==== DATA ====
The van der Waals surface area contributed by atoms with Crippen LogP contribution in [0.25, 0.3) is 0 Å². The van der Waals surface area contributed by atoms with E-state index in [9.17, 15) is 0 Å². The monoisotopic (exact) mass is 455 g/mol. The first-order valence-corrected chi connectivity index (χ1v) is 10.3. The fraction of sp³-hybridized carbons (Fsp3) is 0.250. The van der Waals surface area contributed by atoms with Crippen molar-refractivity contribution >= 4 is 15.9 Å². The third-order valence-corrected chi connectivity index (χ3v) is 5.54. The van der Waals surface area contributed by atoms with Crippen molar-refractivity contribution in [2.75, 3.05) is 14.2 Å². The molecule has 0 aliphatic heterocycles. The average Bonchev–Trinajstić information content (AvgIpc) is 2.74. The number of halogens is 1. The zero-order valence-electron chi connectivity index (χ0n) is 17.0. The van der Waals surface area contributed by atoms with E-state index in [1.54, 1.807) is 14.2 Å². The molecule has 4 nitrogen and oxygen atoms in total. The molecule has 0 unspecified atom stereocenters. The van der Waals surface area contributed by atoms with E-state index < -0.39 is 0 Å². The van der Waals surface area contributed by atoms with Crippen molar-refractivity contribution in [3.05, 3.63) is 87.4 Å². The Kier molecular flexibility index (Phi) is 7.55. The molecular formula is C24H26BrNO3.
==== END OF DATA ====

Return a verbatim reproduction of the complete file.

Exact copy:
The van der Waals surface area contributed by atoms with Crippen LogP contribution in [0.25, 0.3) is 0 Å². The van der Waals surface area contributed by atoms with E-state index in [9.17, 15) is 0 Å². The monoisotopic (exact) mass is 455 g/mol. The first-order valence-corrected chi connectivity index (χ1v) is 10.3. The fraction of sp³-hybridized carbons (Fsp3) is 0.250. The van der Waals surface area contributed by atoms with Crippen molar-refractivity contribution >= 4 is 15.9 Å². The third-order valence-corrected chi connectivity index (χ3v) is 5.54. The van der Waals surface area contributed by atoms with Crippen molar-refractivity contribution in [2.75, 3.05) is 14.2 Å². The molecule has 0 aliphatic heterocycles. The average Bonchev–Trinajstić information content (AvgIpc) is 2.74. The number of halogens is 1. The zero-order valence-electron chi connectivity index (χ0n) is 17.0. The van der Waals surface area contributed by atoms with E-state index in [1.54, 1.807) is 14.2 Å². The molecule has 4 nitrogen and oxygen atoms in total. The molecule has 0 unspecified atom stereocenters. The van der Waals surface area contributed by atoms with E-state index < -0.39 is 0 Å². The van der Waals surface area contributed by atoms with Crippen molar-refractivity contribution in [3.05, 3.63) is 87.4 Å². The Kier molecular flexibility index (Phi) is 7.55. The molecular formula is C24H26BrNO3.